The Atlantean Symbolism of the Egyptian Temple - 2. Atlantis

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    Atlas. 12

    The Temple of Herod, the Great

    Fig. 6(a) - Ideal Reconstruction of Herod's Temple - PerspectiveIn Fig.6 we show, in perspective and in plan, an ideal reconstruction of the Temple of Herod, the Great. We see how this temple built in Jerusalem and often mistaken with the (fictive) Temple of Solomon roughly follows the plan of Egyptian temples. In particular, the triple structure is visible, and so is the separation into an outer courtyard for the gentiles and an inner one for Israel and the priests.

    Fig. 6(b) - Ideal Reconstruction of Herod's Temple - PlanA third inner court was reserved for the women (hierodules?) and in the innermost region lay the holy of holies and the sacrificial altar. Herod's temple was built after the ideal models of the Temple of Solomon and the Temple of Ezekiel. The holy of holies (or inner sanctum) was separated by a curtain from the outer sanctum. Only the high priest could enter this most sacred precinct.

    There is yet an important point connected with the symbolism of the Temple of Jerusalem: the insistence on the number ten. This number is precisely the one of the independent realms composing the Atlantean empire, according to Plato. The Sea of Bronze of the Temple had a diameter of ten cubits. Hiram built ten bronze basins and ten carts for them, so that they could be easily moved around is order to be used in ritual ablutions.

    Likewise, the altar of the Temple, built of bronze, was ten cubits high and twenty cubits (2x10) on a side. The inner sanctuary was decorated with ten golden candlesticks "built in the prescribed manner" and posted at ten tables, probably also of gold or bronze. The width of the Temple was twenty cubits (about 10 meters) and its inner sanctum was a cube of about 10 meters on a side (20 cubits).13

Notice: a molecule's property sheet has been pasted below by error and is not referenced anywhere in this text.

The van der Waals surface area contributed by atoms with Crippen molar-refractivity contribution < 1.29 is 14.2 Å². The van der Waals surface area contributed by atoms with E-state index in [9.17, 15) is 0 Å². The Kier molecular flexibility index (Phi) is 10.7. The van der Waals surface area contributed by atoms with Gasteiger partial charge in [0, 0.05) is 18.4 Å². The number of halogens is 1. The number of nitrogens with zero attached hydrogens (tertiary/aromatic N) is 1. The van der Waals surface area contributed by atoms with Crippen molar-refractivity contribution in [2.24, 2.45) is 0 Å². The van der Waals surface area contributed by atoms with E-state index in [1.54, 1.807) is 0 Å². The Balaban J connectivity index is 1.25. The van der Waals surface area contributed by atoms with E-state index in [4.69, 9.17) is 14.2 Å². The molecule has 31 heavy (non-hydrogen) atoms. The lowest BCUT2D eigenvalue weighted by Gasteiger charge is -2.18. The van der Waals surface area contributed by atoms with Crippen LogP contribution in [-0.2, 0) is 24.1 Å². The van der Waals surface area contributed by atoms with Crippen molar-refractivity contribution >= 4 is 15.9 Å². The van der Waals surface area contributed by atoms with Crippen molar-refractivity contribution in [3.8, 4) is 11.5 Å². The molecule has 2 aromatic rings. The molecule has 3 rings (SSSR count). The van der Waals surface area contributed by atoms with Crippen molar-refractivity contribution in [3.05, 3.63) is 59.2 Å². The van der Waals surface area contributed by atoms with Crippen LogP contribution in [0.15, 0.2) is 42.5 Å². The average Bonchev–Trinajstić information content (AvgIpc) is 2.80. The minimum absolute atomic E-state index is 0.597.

The vestibule of the inner sanctum was also a cube of about 10 x 10 x 10 meters (20 cubit on a side). The altar was 20 cubits on the sides and 10 cubits tall, that is, a half cube of about 10 meters on a side. Ten was indeed the sacred number of Jahveh (the Ten Commandments, etc.), just as Seven (the Seven Days of Creation, etc.) was the one of Elohim. Hence, it is not unreasonable to suppose that there was a connection between Jahveh and his Temple with Atlantis and its ten realms.

    The Twin Flags of Egyptian Temples

    The flags shown in the Ramses temple of Medinet Habu (Fig.2) were a feature of essentially all Egyptian temples. As we saw above they represented the netjesr (or neters = "gods") and served as an emblem of godliness and, more exactly, of the Land of the Gods (Punt) that the temple replicated in miniature. This identification can again be traced back to India and the traditions concerning Jambudvipa and its lofty ensign, "visible to all nations".

    The ensign or banner also came to symbolize, in the ancient world and, in particular, among the Phoenicians, the same as the Pillars of Hercules. These are often represented by a pair of flagstaffs or beams, on whose tops were hung flags or hanging strips of cloth. 14

    The strip of cloth (banner, streamer, etc.) also represents Setubandha (lit. "Connecting Strip (or Band)") the other name of Jambu-dvipa and, more exactly, of Indonesia and the Malay Peninsula. Hercules, the personification of the pillars that bear his name, invariably wore a bandolier or stole which was the alias of the connecting strip of land that linked his secret realm to the continent.

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